“The dwindling staffing of election coverage reflects what happened to legislative coverage. The first dozen or so years I was part of the legislative team, there were five reporters and one photographer regularly assigned to the session. Leonard Larsen, Tom Gavin and Charles Roos joined me (the regular statehouse reporter) and one other general assignment reporter (assigned ad hoc) on the legislative team during the session. Duane Howell’s full-time assignment as a photographer was to cover the legislature when it was in session.”

Although they’re a useful measure and symbol of the decline of Colorado journalism, The Post’s staffing numbers don’t tell the whole story, which is obviously much more complicated.

So-called “computer-assisted reporting” allows reporters to be more efficient in many ways than they used to be.

And the experience and skill of individual reporters can make a huge difference. One good political reporter, whether at The Post or a regional newspaper, radio station, or other competitor (some of which have good political journalists on staff), can do the work of many lesser journalists.

Also, the long competition between the Rocky Mountain News and The Post affected staff levels at the newspapers and the quality of Colorado political journalism until the Rocky closed in 2009. In an email, former Rocky Editor John Temple described, in broad terms, the Rocky’s approach to coverage in the early/mid 2000s:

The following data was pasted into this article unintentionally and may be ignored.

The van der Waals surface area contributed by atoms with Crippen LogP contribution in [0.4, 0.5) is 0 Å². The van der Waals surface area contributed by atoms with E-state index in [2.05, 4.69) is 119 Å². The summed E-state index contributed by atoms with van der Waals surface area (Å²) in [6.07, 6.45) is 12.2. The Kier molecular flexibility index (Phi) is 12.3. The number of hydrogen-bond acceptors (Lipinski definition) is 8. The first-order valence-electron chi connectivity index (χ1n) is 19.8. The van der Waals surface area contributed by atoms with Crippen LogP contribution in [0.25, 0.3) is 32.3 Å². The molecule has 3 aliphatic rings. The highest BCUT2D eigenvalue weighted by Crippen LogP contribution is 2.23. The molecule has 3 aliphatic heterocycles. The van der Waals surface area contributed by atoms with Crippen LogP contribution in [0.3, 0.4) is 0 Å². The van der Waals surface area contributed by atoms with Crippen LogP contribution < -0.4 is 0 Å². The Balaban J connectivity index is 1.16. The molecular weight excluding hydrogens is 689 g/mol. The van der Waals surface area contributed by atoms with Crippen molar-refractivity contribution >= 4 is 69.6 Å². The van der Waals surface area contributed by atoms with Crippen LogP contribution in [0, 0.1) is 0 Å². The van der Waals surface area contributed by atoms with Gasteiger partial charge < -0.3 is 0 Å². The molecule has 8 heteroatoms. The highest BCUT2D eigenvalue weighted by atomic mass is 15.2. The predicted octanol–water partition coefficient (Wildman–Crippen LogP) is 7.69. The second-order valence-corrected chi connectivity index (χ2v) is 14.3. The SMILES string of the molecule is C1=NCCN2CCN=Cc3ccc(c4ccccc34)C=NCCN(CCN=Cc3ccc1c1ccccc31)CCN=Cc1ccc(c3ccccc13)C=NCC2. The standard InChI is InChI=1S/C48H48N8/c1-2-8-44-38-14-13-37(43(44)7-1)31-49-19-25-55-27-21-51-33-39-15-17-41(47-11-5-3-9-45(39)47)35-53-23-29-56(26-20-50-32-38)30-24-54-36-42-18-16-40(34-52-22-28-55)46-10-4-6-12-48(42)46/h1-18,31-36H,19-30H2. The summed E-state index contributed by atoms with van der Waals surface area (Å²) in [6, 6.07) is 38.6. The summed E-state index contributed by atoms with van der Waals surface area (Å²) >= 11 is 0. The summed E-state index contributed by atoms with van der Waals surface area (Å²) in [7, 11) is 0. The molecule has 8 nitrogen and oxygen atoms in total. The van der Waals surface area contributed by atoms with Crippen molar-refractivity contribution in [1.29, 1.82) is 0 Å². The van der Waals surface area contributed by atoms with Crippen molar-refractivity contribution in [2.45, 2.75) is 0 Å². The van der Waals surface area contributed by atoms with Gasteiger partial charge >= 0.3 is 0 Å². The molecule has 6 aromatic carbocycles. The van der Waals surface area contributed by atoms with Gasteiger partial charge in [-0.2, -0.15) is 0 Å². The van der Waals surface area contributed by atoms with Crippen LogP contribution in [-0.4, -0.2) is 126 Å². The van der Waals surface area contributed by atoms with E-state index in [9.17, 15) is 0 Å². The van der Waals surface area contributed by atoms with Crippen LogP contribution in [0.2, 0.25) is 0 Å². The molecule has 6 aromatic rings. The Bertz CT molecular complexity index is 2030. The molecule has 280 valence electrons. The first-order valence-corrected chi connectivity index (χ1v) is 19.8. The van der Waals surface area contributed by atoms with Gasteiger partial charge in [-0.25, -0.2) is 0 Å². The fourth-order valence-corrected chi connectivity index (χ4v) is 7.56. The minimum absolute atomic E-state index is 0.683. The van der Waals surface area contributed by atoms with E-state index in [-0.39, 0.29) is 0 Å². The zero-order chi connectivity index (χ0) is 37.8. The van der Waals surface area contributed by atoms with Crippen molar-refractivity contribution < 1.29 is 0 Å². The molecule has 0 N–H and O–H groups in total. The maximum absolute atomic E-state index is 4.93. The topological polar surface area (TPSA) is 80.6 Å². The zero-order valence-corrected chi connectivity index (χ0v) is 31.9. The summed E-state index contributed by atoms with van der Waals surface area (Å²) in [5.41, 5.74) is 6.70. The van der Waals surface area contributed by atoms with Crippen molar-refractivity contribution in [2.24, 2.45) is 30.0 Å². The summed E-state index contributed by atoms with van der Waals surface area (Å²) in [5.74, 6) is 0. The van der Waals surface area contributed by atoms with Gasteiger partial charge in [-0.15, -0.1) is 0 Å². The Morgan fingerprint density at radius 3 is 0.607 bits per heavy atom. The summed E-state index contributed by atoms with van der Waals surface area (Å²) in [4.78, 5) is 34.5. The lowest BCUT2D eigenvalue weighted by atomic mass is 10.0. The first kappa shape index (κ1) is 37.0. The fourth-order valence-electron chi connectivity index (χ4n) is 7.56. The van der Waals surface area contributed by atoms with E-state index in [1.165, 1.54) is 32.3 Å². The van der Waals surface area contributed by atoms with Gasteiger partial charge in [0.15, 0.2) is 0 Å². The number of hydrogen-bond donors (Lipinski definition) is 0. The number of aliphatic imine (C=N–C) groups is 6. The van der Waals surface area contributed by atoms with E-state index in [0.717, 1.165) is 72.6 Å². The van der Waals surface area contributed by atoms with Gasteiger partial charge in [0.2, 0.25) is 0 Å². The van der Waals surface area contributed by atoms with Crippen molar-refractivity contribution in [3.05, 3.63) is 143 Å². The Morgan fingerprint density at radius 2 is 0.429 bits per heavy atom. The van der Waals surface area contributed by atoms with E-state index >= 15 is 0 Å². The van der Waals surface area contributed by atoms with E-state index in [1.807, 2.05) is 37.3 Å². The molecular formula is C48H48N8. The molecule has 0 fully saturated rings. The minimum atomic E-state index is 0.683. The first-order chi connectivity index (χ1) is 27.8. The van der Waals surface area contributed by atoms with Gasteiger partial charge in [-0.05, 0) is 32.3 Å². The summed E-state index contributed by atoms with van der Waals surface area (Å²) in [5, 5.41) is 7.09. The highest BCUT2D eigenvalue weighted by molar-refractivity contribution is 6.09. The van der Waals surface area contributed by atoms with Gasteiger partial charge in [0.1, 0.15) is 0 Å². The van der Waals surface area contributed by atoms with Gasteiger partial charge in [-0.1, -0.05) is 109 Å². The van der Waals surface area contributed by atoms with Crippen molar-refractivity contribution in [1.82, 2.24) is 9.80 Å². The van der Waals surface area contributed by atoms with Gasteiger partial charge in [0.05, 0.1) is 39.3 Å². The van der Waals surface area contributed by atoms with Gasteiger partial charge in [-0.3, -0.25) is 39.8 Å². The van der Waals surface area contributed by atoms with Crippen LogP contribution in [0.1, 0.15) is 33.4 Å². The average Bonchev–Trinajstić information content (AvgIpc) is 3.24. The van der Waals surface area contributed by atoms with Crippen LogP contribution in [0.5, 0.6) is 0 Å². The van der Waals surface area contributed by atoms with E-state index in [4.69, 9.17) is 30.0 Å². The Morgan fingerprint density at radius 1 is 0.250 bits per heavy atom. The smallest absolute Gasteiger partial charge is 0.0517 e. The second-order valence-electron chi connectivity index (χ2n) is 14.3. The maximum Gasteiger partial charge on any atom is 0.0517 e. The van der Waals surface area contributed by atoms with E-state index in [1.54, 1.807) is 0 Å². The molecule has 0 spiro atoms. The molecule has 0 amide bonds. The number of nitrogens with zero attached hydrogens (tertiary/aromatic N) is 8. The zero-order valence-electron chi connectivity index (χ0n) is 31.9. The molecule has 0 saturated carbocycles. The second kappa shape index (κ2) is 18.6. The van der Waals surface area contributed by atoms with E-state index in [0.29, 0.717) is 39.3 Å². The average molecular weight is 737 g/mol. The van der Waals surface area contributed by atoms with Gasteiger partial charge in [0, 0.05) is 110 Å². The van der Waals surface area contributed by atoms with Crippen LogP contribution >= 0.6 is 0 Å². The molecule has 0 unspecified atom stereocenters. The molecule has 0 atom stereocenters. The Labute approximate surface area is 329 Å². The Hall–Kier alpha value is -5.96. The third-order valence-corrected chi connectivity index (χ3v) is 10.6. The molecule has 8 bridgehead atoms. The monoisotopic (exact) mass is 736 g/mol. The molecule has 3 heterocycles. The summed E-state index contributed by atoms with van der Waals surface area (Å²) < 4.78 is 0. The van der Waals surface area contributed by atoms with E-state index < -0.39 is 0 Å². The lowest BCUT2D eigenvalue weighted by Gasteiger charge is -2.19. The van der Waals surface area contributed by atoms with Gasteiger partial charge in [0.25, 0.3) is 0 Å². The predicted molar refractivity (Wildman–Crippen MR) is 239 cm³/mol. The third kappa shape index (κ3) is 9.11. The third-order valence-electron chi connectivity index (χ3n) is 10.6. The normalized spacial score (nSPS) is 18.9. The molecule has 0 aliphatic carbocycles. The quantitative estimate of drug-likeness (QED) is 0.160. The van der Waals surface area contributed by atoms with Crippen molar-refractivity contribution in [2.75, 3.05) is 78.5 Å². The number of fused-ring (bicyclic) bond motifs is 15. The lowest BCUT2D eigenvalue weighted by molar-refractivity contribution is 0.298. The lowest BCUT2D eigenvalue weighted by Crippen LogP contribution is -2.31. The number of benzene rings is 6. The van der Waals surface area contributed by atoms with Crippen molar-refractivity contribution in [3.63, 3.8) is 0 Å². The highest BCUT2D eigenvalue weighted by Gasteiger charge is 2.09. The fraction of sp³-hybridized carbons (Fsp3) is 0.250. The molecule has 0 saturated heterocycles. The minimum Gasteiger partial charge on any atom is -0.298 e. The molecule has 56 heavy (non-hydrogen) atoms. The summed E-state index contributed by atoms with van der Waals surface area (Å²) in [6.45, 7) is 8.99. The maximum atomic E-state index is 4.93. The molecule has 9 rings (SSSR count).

“Typically, as I recall, we had a reporter for the House and a reporter for the Senate,” Temple wrote. “I also liked to have a free-floating reporter, but I can’t tell you with any confidence that we did that every session. In addition, Peter Blake spent most of his time at the Capitol. We then would send in beat reporters as required. In other words, we wanted the higher ed reporter to cover education issues and take them out of the Capitol and provide perspective, or the environment reporter. As for political races, typically it is difficult to cover them during the session. But what we did was assign reporters to the different races. So each race or group of races would have someone responsible for it. Typically one of our legislative reporters would be responsible for legislative races, as I recall. Burt Hubbard would cover money and help other reporters with that type of data journalism. Every reporter would be responsible for money in his or her race/races.”

Political reporting on local TV is not filling The Post’s gap. As has been the case for decades, we’re lucky if a Denver TV station has one dedicated political reporter, even though, for example, the stations earned a combined total of $67 million in political advertising dollars in 2012. Only Fox 31’s Eli Stokols offers day-to-day political coverage, like a newspaper reporter, but 9News and CBS4 both have political reporters and contribute quality political journalism.

And new technology allows for the contribution of progressive and conservative journalists. (See the Colorado Independent and the Colorado Observer.) Bloggers and trackers and everyday people with cameras are also part of “journalism” in the state.

I’m not saying that The Post’s staffing levels are the definitive measure of political journalism in Colorado, but they’re a serious indicator of the state’s journalistic health. And so it’s hard to be anything but depressed about the current situation.

Herpin thanks Boyles for being “fair and balanced,” and then Boyles calls Stokols a “Butt Boy”

Thursday, February 13th, 2014

Minutes after State Sen. Bernie Herpin thanked KNUS talk-radio host Peter Boyles for being “fair and balanced,” Boyles called Fox 31 reporter Eli Stokols a “Butt Boy.”

Herpin and Boyles were angry over Fox 31 Denver coverage of Herpin’s statement that it was “maybe a good thing” that the Aurora m0vie-theater shooter had a 100-round magazine.